The Old Testament gives us encouragement and teaches endurance. Therefore Paul prays that the God who gives encouragement and endurance grant us the spirit of unity (vv 5,6), so that with one heart and one mouth we may glorify God. Here is an important point: the praise should express the unity of the faith. Of, to put it another way, in glorifying God all the little walls that separate will fall down--if praise is biblical praise and not entertainment or show. A farmer in Iowa was once asked if all the fences didn't mar the landscape. He agreed that they did, but also said that when the corn grew high they couldn't see the fences. The differences between believers should be hidden by fruitful lives filled with praise.
Verse 7 gives some pretty basic advice: accept one another as Christ accepted you, and work patiently with one another as Christ works with you. This will change our attitudes to other people. Here are individuals for whom Jesus died--just as He did for me; and here are individuals that our Lord graciously accepts and develops. I am no better than they, and certainly do not have an inside track on divine favor. Here is the spirit of unity.
And there can be no superiority over Jew and Gentile issues, as the early Church had to learn. Paul's reasoning is that the Son of God became a Jew to confirm the promises to the patriarchs, in order that the Gentiles (“all the families of the earth”) might glorify God for his mercy. In support of this Paul strings together a series of passages from the Old Testament that show God's plans to include the Gentiles in the praise of God. His first passage is from Psalm 18:49 where praise to God comes among the Gentiles. He then uses Deuteronomy 32:43, Moses' song with the panoramic view of God's eternal program. Then he works in the shortest psalm, Psalm 117, which is a call for Jew and Gentile to praise the Lord. And then he adds Isaiah 11:10 to show that even though the Messiah will spring from Jesse, he will rule over the nations. It was clearly God's plan that Gentiles should come to faith in the Messiah.
Paul stops to offer a benediction, for the main themes of his epistle end here. “The God of Hope” is a new and marvelous title for the Lord. The hope comes through the power of the Holy Spirit (5:2), and it will fill the believer with joy and peace. Only God can take people who are lost in sin and spiritually dead, save them by His grace, sanctify them by His Spirit, put them into service within the body of believers, and fill them with joy and peace. From beginning to end it is a work of grace by the power of the Spirit. It is up to us to respond by faith every step of the way, for faith accepts the word and the work of the Lord and transforms it into reality.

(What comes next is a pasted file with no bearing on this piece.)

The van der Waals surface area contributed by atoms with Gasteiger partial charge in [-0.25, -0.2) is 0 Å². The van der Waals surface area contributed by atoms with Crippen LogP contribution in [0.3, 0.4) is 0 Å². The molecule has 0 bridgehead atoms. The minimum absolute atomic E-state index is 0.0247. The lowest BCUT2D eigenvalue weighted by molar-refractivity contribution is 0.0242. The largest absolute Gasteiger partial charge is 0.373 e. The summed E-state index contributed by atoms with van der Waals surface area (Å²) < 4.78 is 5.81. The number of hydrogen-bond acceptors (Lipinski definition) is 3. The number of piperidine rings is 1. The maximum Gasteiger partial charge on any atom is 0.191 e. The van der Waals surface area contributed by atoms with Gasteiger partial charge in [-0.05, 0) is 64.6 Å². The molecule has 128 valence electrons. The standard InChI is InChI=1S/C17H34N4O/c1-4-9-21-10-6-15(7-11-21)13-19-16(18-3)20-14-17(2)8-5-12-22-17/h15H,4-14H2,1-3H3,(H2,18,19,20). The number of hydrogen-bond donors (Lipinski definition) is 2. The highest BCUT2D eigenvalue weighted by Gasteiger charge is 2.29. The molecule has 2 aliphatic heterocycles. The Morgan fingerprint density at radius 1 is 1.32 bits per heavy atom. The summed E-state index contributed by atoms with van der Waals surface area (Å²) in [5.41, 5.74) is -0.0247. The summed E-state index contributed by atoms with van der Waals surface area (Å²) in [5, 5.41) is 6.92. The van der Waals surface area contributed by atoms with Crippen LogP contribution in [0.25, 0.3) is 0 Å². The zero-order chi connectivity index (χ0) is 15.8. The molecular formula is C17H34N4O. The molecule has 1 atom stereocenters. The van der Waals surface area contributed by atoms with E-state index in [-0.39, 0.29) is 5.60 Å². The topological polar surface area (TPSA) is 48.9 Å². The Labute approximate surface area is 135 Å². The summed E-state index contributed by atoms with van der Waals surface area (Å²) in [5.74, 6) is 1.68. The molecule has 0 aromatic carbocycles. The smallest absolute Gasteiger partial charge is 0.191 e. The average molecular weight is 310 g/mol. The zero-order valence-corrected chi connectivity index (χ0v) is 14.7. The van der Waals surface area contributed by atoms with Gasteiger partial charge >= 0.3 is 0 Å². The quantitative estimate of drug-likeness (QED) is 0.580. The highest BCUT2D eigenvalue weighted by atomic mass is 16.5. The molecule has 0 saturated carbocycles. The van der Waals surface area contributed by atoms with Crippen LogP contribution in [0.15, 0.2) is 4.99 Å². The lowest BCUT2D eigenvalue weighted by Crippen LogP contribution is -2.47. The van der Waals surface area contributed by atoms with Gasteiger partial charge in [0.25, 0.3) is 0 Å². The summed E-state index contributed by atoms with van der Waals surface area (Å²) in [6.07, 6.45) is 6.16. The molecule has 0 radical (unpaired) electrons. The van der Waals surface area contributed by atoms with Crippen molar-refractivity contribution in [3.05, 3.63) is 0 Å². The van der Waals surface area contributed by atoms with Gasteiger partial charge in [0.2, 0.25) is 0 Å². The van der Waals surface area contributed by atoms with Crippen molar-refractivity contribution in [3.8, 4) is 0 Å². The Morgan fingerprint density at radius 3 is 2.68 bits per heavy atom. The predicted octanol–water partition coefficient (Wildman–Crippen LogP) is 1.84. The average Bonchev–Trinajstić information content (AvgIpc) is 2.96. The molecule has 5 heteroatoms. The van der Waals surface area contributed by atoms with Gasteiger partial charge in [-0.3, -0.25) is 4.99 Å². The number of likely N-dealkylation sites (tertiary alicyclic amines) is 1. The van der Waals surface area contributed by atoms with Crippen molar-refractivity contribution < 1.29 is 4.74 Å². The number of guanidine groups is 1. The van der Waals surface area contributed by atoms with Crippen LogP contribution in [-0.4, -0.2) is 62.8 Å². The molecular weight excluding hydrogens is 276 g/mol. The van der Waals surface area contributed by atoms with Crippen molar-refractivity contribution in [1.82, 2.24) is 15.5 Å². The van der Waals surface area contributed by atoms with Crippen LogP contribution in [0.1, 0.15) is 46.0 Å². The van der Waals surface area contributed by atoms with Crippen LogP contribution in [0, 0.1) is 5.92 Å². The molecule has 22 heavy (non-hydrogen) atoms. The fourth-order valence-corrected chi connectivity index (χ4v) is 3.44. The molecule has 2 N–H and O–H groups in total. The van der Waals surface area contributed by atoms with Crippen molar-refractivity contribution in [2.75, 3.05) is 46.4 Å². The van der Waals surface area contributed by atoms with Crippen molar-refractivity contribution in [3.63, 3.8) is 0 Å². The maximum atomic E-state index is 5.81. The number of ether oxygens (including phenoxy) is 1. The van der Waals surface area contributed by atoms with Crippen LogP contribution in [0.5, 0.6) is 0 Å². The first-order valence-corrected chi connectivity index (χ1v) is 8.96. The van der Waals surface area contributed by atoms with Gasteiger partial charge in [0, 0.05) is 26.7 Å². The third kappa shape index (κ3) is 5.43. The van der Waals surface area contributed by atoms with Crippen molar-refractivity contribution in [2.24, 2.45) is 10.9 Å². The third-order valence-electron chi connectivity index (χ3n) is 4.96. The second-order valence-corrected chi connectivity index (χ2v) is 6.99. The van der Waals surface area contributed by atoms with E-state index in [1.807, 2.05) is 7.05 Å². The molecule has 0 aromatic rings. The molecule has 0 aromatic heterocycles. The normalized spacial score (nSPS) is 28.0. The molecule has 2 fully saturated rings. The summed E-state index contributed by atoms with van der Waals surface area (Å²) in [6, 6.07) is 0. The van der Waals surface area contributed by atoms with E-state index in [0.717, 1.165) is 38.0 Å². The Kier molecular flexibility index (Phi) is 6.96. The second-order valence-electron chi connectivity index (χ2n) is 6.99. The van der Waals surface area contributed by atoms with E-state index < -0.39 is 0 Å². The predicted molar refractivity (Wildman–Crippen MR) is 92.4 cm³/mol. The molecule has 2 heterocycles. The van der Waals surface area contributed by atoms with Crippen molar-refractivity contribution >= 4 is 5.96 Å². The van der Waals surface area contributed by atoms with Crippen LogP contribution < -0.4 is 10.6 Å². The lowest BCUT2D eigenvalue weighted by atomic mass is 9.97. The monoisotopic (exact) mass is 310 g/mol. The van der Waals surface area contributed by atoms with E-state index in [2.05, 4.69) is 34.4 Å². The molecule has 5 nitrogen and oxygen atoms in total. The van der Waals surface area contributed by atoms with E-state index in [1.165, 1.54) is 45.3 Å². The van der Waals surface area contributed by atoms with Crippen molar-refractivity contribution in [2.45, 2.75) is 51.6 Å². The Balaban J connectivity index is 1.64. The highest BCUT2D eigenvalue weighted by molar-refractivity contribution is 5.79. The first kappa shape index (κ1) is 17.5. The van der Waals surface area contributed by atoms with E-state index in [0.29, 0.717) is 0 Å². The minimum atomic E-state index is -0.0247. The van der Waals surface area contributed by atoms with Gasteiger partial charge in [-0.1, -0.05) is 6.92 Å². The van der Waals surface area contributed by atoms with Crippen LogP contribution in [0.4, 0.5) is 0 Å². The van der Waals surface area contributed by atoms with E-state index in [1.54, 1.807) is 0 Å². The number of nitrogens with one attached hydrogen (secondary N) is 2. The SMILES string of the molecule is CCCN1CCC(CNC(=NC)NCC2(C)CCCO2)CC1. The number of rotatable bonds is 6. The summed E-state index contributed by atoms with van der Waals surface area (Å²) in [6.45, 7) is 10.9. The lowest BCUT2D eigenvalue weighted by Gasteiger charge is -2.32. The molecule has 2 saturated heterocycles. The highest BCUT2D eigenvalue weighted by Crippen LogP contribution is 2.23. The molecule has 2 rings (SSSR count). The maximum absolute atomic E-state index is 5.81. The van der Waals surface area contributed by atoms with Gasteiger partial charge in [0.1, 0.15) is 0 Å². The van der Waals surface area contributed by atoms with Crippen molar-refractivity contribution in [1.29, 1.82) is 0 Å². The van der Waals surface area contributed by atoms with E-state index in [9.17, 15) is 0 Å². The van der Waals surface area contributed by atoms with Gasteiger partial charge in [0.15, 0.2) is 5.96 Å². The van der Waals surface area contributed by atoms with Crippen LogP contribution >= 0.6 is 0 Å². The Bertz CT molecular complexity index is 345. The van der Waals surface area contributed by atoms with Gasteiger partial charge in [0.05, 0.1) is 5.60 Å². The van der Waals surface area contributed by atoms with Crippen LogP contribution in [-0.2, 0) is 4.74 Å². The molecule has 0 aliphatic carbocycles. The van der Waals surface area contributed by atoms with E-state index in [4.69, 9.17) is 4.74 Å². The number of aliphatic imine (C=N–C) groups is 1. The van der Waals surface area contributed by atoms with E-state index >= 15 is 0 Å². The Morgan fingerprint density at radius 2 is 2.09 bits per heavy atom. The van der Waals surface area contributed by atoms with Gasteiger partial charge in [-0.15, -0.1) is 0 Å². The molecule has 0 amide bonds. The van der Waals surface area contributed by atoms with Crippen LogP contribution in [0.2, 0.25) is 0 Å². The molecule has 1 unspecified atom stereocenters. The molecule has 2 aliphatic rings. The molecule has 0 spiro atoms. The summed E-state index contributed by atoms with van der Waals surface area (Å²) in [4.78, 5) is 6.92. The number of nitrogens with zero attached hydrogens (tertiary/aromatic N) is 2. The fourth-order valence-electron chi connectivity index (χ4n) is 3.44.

Twelfth Bible Study
VI. Conclusion, or Purpose, Plans and Praise
in Connections with the Dissemination of Righteousness (15:14--16:27)
A. Paul the Minister to the Gentiles (15:14-33)
As Paul leaves the doctrinal section of the book he picks up the personal note with which he began the epistle, in which he expressed his desire to visit Rome.
Paul was convinced of their maturity in the faith; but he wrote boldly to them on some points because of the grace that God had given him to be a minister to the Gentiles with the priestly duty of proclaiming the Gospel. Here he adopts the language of the Levitical priesthood and the Temple to stress the point that he was to make the Gentiles an acceptable offering to God, sanctified by the Spirit. Paul gave the Gospel; the Lord gave the Spirit when they believed. It is hard for us today to understand the tensions of this ministry by a Jew to Gentiles; but because of it we who are Gentiles have entered into all that the Gospel implies.
So in verse 17-22 Paul affirms that his main task has been to preach the Gospel, that his ministry is Christ-centered. He glories in Christ and what Christ has done, and will take no credit for himself. Many ministers today could learn from this. Paul does not lack conviction or confidence; but there is no personal assumption in it--he has it only in relation to Christ. God gave him the ministry as an apostle; and God gave signs and wonders to them as credentials for the early church. If Paul raised someone from the dead, or healed, or converted the Gentiles--that was the work of the Lord through him.
Paul had no spirit of competition with other ministers; he was not interested in taking over works that others had started. To him there were so many Gentiles who had not yet heard, that he knew his calling was to preach the Gospel to them. This is the point of the quotation from Isaiah 52:15. The implication for the Church of Rome is that it apparently had no apostolic founding apart from Paul who preached to those who migrated to Rome and formed a church. If another apostle had founded it, Paul would not have been eager to write to them or visit them to preach the Gospel. Thus, Paul was probably the apostle of influence for the Roman Church.